This court has previously determined that a defendant's intoxication might create a reasonable doubt that he had the specific intent to deter or prevent a police officer.  (MacKenzie, supra, 34 Cal.App.4th at pp. 1280-1281, 40 Cal.Rptr.2d 793.)   Thus, CALJIC No. 4.20 is inapplicable to this type of the offense.  (Cf. People v. Mendoza (1998) 18 Cal.4th 1114, 1133, 77 Cal.Rptr.2d 428, 959 P.2d 735 [intoxication is relevant to aiding and abetting liability].)

We need not determine whether this error was invited.   On retrial the jury should not be instructed that CALJIC No. 4.20 applies to an attempt to deter an officer.

 C. Lesser included offenses

 Defendant also asserts that the trial court should have instructed the jury about the lesser offenses included in a violation of section 69, namely sections 148 and 415.

Section 148, subdivision (a)(1), prohibits “Every person who willfully resists, delays, or obstructs any ․ peace officer ․ in the discharge or attempt to discharge any duty of his or her office or employment.”   The trial court considered and rejected the idea of giving section 148 as a lesser included offense.

In this case, as the jury was instructed, defendant was charged with violating section 148 in count 4. To distinguish the crimes, the prosecutor told the jury in closing argument that the violation of section 148 “is essentially the same thing as the 69, Count 2, except without the force or violence.   I'm just going to suggest to you that consider the 148 as though it were everything that happened after the arrest.   Consider the 69 as though it was everything that happened before the arrest.”

The jury was also instructed that defendant was charged with violating section 415 in count 1 by willfully and maliciously making a loud and unreasonable noise that disturbed another person.

 We agree with People v. Belmares (2003) 106 Cal.App.4th 19, 130 Cal.Rptr.2d 400 (Belmares ) that section 148 is not a lesser included offense of section 69, because section 69 can involve a present attempt to deter an officer's future duty.  (Id. at pp. 24-26, 130 Cal.Rptr.2d 400.)   We see no conflict between Belmares and People v. Esquibel (1992) 3 Cal.App.4th 850, 5 Cal.Rptr.2d 47.   We understand Esquibel to have assumed without deciding that section 148 is a lesser included offense of section 69. (Id. at pp. 854-855, 5 Cal.Rptr.2d 47.)   In any event, to the extent there is a conflict in these opinions, this court has characterized section 148 as a lesser related offense.  (MacKenzie, supra, 34 Cal.App.4th at pp. 1279-1280, 40 Cal.Rptr.2d 793.)   A criminal defendant has no right to requested instructions on lesser related offenses without the prosecutor's permission.   (People v. Birks (1998) 19 Cal.4th 108, 112-113, 77 Cal.Rptr.2d 848, 960 P.2d 1073.)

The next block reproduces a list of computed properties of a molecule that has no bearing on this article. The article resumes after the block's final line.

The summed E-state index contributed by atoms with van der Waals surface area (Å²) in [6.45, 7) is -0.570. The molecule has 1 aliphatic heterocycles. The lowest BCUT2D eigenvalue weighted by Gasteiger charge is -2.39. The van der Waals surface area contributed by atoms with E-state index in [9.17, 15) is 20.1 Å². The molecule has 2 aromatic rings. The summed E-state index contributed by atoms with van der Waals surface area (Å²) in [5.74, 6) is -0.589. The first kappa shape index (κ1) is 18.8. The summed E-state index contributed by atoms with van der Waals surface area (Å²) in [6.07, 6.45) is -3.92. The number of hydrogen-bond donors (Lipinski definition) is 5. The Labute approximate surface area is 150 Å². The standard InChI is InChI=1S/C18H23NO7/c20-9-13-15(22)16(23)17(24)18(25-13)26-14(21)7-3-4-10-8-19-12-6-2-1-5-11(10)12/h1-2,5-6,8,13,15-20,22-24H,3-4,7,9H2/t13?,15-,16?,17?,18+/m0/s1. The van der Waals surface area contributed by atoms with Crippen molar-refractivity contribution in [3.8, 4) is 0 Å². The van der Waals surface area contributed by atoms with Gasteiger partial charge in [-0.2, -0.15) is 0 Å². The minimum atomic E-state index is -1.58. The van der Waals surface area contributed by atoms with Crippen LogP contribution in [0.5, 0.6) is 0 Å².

Defendant contends that Belmares is distinguishable due to the difference in the pleadings in this case.   Defendant contends that the violation of section 69 was alleged in the conjunctive (as quoted in fn. 15, ante ), thereby limiting proof to resisting an officer in the present performance of his duty, which would also violate section 148.

 Defendant misunderstands the significance of these allegations.   When a crime can be committed in more than one way, it is standard practice  to allege in the conjunctive that it was committed every way.   Such allegations do not require the prosecutor to prove that the defendant committed the crime in more than one way.  (In re Bushman (1970) 1 Cal.3d 767, 775, 83 Cal.Rptr. 375, 463 P.2d 727, disapproved on other grounds by People v. Lent (1975) 15 Cal.3d 481, 486, fn. 1, 124 Cal.Rptr. 905, 541 P.2d 545.)   We read the information to have charged defendant with violating section 69 in the statute's terms.  “When ․ the accusatory pleading describes a crime in the statutory language, an offense is necessarily included in the greater offense when the greater offense cannot be committed without necessarily committing the lesser offense.”  (People v. Marshall (1997) 15 Cal.4th 1, 38, 61 Cal.Rptr.2d 84, 931 P.2d 262;  People v. Wolcott (1983) 34 Cal.3d 92, 99, 192 Cal.Rptr. 748, 665 P.2d 520.)   The statutory elements test is the only one relevant here.   The trial court need not have instructed the jury that either section 148 or section 415 was an offense included in section 69.